Wang Pi (Chinese: 王伾; died 805?) was a Chinese calligrapher and politician of the Tang Dynasty, who was a close associate of Emperor Shunzong (Li Song). He, along with his ally Wang Shuwen, was powerful during Emperor Shunzong's brief reign in 805, but soon lost power and died in exile.
Background and service under Li Song as Crown PrinceEdit
It is not known when Wang Pi was born, but it is known that his family was from Hang Prefecture (杭州, in modern Hangzhou, Zhejiang). He was at some point made a reserve official at Hanlin Institute (翰林院), where imperial scholars gathered, and later made a member of the staff of Li Song — then crown prince under his father Emperor Dezong. It was said that he became favored by Li Song because of his abilities in calligraphy, and he became a close associate of Li Song's, having easy access to Li Song's palace and often spending time with Li Song in leisure activities. He and another close associate of Li Song's, Wang Shuwen, became friends and allies.
During Emperor Shunzong's reignEdit
In late 804, Li Song suffered a debilitating stroke that left him partially paralyzed and unable to speak. When Emperor Dezong died on February 25, 805, there were initially some eunuchs who suggested that someone else should succeed Emperor Dezong, but at the strong advocacy of the imperial scholar Wei Cigong (衛次公), Li Song's succession was not further questioned despite his illness. To show that he was still not completely incapacitated, Li Song was forced to personally show himself to the imperial guards, and he took the throne (as Emperor Shunzong).
However, Emperor Shunzong remained seriously ill, and he was often attended to only by the eunuch Li Zhongyan (李忠言) and his concubine Consort Niu. Much of the decisions on important matters of state were entrusted to Wang Pi and Wang Shuwen, both of whom were named imperial scholar and was largely making decisions at the Hanlin Institute. Under Wang Shuwen's recommendation, Wei Zhiyi was made a chancellor, and it was said that Wei, Wang Shuwen, Wang Pi, Li Zhongyan, and Consort Niu formed a group of decision makers. It was said that much authority were also delegated to Han Tai (韓泰), Liu Zongyuan, and Liu Yuxi, and that Wang Shuwen was effectively the leader. His associates were also said to be praising each other and comparing each other to such great historical figures as Yi Yin, the Duke of Zhou, Guan Zhong, and Zhuge Liang. Many officials were being promoted and demoted based on their recommendations. Wang Pi also received the office of Zuo Sanqi Changshi (左散騎常侍), a high-level consultant at the examination bureau of government (門下省, Menxia Sheng).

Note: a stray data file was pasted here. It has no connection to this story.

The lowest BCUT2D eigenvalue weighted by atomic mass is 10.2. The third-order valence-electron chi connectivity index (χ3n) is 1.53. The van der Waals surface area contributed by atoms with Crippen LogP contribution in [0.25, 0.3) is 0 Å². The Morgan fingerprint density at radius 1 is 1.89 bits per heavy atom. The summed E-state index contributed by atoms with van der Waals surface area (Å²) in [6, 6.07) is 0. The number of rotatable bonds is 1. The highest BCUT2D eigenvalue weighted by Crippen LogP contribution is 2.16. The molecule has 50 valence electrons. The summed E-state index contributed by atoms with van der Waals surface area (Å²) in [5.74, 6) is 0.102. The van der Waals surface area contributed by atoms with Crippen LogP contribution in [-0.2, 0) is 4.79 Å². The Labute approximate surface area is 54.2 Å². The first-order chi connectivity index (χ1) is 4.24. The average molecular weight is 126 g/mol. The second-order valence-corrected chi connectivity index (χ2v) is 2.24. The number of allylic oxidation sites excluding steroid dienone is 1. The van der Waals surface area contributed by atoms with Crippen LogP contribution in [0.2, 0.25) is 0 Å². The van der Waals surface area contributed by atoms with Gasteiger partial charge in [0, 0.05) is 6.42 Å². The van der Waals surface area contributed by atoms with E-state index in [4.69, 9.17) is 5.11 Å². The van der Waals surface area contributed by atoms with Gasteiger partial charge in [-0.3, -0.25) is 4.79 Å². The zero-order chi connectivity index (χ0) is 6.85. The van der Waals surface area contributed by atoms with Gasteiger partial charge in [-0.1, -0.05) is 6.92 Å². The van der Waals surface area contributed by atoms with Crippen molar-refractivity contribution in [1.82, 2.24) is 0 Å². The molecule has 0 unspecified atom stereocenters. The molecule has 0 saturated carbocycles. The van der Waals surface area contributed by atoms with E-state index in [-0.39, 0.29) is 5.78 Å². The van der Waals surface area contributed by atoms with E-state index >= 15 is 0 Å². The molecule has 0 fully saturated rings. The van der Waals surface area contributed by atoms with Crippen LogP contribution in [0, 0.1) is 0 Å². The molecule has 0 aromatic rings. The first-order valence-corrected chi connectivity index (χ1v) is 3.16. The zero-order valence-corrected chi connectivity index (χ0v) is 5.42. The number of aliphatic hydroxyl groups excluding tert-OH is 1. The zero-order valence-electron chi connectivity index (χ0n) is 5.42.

Traditional historical accounts painted an unflattering picture of Wang Pi — describing him as ugly in appearance, lacking ambitions in accomplishment, and speaking in Wu tongue. It was said that Wang Pi was taking a large amount of bribes, and that his house had no closets or regular chests, but a single large chest in which he stored his treasure; at night, he and his wife would sleep on it.
In summer 805, when the powerful eunuch Ju Wenzhen (俱文珍) had Wang Shuwen technically promoted — to be the deputy minister of census — but removed from the post of imperial scholar, thus disallowing him from attending to matters of state at Hanlin Institute — Wang Pi interceded with Emperor Shunzong on Wang Shuwen's behalf, and Wang Shuwen was allowed to visit Hanlin Institute once every three to five days. Soon, however, Wang Shuwen's mother died, and he was forced to leave governmental service to observe a mourning period. Left without his main ally, it was said that Wang Pi became panicked, and he made repeated petitions to have Wang Shuwen recalled to government service to be chancellor, to no avail. In fall 805, knowing that he and his allies were near defeat, Wang Pi claimed to have suffered a stroke and no longer attended to governmental matters.
Late in 805, Emperor Shunzong yielded the throne to his son Li Chun the Crown Prince (as Emperor Xianzong). Even before he was formally enthroned, Emperor Xianzong immediately had Wang Shuwen and Wang Pi exiled, on September 2 — in Wang Pi's case, to be the military advisor to the prefect of Kai Prefecture (開州, in modern Chongqing). It was said that Wang Pi soon died in exile, and it was implied that that was later in 805.
Notes and referencesEdit
- The Zizhi Tongjian stated that Wang Pi died soon after he was exiled late in 805, and then stated that it was not until 806 that Wang Shuwen was forced to commit suicide, implying that Wang Pi died before 806, but was not completely clear that it was in fact in 805 that Wang Pi died. See Zizhi Tongjian, vol. 236.
- Old Book of Tang, vol. 135.
- Zizhi Tongjian, vol. 236.